- Norilsk-Nickel on Monday announces a net profit of $1.5 billion for first half of 2015.  Adjusted for non-cash items, the net profit reached $1.9 billion.  The company is the largest private mining and metallurgical enterprise on Russia’s Kola Peninsula. Kola Mining and Mettalurgical Company (KMMC) runs the smelters in Nikel and Monchegorsk, along with mines in Zapolyarny.  The company employees several tens of thousands of people and is the biggest taxpayer in the Murmansk region.Together with Norilsk in Siberia, the industrial cities on the Kola Peninsula are world-famous for being surrounded by ecological disaster zones due to heavy metal and sulphur dioxide pollutions from the factories.  Cross-border smoke in the Norwegian, Russian borderland continues to be a torn in the relations between the two nations.  Russia’s environmental watchdog, the Rosprirornadzor, has fined Kola Mining Metallurgical Company with monthly penalties for violating the maximum allowed concentrations of pollutants in the air. Like in April, when the pollution level one day was 12.6 times the maximum allowed SO2 concentration, as previously reported by BarentsObserver.The administrative penalty was set to 25.000 rubles, equal to $463.  With a net profit of $8.24 million every day over the first six months this year, that monthly penalty was paid in less than 5 seconds. Anna Kireeva with the ecological NGO Bellona Murmansk says to BarentsObserver that the penalties are comic.“The laughable fines levied againt one of the world’s richest companies for gassing the populations of its host cities speaks for itself,” Anna Kireeva says. “One might draw the conclusion that environmental NGOs pose a bigger risk than heavy metal billowing industries: The minimum fine face by an NGO receiving foreign funding that fails to register itself with Russia’s Justice Ministry as a “foreign agent” is 300,000 to 500,000 rubles, or €4,550 to €7,550,” Anna Kireeva argues.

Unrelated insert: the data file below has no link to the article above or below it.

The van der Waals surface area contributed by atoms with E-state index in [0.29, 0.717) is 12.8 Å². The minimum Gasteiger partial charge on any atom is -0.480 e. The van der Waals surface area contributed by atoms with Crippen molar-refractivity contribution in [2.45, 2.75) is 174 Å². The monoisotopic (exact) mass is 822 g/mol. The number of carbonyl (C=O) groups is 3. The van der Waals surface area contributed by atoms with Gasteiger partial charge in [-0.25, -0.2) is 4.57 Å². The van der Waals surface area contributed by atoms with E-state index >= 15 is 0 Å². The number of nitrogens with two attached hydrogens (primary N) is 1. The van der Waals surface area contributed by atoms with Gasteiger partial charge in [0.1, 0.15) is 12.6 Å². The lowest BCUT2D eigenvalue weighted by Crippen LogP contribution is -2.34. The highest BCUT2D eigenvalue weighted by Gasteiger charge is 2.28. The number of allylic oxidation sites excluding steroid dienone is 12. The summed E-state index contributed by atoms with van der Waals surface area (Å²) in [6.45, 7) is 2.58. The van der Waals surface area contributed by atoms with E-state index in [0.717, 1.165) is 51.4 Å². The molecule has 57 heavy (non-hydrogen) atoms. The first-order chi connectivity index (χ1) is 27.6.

August 25, 2014 - Sulphur dioxide pollution significantly up from Kola GMK’s smelters in Nikel and Monchegorsk.  Norwegians measure more heavy metals in freshwater fish near the border.  The figures from Kola GMK, a fully owned subsidiary of Norilsk Nickel, show the increase in sulphur dioxide (SO2) pollution from the plants on Russia’s Murmansk region. In 2013, the emission into the atmosphere from the plant in the town of Nikel was 74,978 tons ofSO2, up from 63,592 in 2012.  It is the regional environmental group Bellona Murmansk that refer to the statistics from Kola GMK at the organization’s portal.  From the plants in Monchegorsk further south on the Kola Peninsula, the pollution increased from 33,325 tons in 2012 to 36,617 tons in 2013.  In addition, Kola GMK has a pellets plant for nickel-ore in Zapolyarny, a few kilometers east of Nikel. According to Rosstat in Murmansk, the total SO2 emission from Kola GMK’s plants in Nikel and Zapolyarny was 104,000 tons in 2012, making the emissions from Zapolyarny some 40,000 tons.  Bellona advisor Larisa Bronder says there is a mismatch between what the company says and what they do. “KolaGMK is constantly talking about the measures taken to reduce emissions of sulphur dioxide. However, the official figures show that emissions are increasing each year,” says Larisa Bronder.  Environmental officials on the Norwegian side of the border in the north are worried.  The County Governor of Finnmark’s environmental office is this summer measuring increased levels of heavy metals in freshwater fish catched near the border to Russia. The smelter in Nikel is located only a few kilometers from the border to Norway.  There is more nickel, cobber and mercury in the nature and especially in lakes and sediments in lakes, the officials say to NRK Nordnytt.  Helen Andersen is senior engineer at the County Governor’s office. She says there could be two reasons for the increase. “The reasons for the increase could be changes in the production at the smelters on the Russia side of the border. But, for instance long transported pollutants from China could cause the increase in mercury.“ www.barentsobserver.com